“It is disappointing that the agency charged with recovery of these critically endangered animals — the U.S. Fish and Wildlife Service — has abandoned science and its mission to appease the narrow interests of the state game agencies,” said Sandy Bahr, chapter director of Sierra Club’s Grand Canyon (Arizona) Chapter. “We must expect, we must demand better for wolves and all of our wildlife.”
“The northern boundary to the Mexican wolf recovery area, arbitrarily held at I-40 in this plan, literally cements in place yet another politically driven obstacle to our lobos’ survival in the Southwest, which depends on their ability to move freely for genetic health and climate resilience,” said Kelly Burke, executive director of Grand Canyon Wildlands.
“The Fish and Wildlife Service published over 250 pages of supporting ‘scientific’ justification, used a sophisticated model to predict extinction probabilities, then tossed the science aside and asked the states how many wolves they would tolerate with no scientific justification whatsoever,” said David Parsons, former Mexican wolf recovery coordinator for the Fish and Wildlife Service. “Using the states’ arbitrary upper limit as a population cap in the population viability model and forcing additional recovery needs to Mexico, the plan will guarantee that from now to eternity no more than a running average of 325 Mexican wolves will ever be allowed to exist in the entire U.S. Southwest. This plan is a disgraceful sham.”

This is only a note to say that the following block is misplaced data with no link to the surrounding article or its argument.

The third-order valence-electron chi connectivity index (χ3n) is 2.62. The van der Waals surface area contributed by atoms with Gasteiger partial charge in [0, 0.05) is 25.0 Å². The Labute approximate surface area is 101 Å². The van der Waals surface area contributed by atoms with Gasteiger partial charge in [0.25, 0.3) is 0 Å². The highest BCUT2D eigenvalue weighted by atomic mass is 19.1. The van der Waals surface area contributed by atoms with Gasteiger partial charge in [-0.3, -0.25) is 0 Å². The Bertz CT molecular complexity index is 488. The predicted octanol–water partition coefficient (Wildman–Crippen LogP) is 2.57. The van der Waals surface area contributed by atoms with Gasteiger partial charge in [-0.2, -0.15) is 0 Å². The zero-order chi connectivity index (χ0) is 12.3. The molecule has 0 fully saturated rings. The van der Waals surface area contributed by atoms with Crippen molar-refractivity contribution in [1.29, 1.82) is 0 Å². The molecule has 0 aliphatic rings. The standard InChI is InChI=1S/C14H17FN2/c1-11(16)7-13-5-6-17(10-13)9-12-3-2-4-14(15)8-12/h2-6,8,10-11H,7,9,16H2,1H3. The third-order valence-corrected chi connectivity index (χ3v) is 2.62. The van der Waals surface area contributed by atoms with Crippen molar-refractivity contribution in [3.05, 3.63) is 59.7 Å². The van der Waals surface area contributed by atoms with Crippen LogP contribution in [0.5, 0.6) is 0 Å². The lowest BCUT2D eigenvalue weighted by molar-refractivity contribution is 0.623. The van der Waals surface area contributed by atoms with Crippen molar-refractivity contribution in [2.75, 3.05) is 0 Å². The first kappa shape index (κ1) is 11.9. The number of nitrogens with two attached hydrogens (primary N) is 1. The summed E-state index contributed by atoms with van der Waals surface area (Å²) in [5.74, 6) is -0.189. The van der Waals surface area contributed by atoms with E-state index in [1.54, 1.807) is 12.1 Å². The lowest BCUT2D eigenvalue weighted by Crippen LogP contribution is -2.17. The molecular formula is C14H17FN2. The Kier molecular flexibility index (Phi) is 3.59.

The wolves’ U.S. population is genetically impoverished, with wolves as related to each other, on average, as are siblings in a normal population. That's due to the small founding population of just seven wolves that were captured and bred in captivity after passage of the Endangered Species Act in 1973 and mismanagement after reintroduction on behalf of the livestock industry. That included government trapping and shooting of genetically rare wolves and infrequent releases of less closely-related wolves from captivity into the wild.
The new recovery plan uses faulty information and otherwise misconstrues data to suggest that just 320 wolves in an isolated population could represent a genetic rebound and official recovery from this dangerous and deteriorating situation.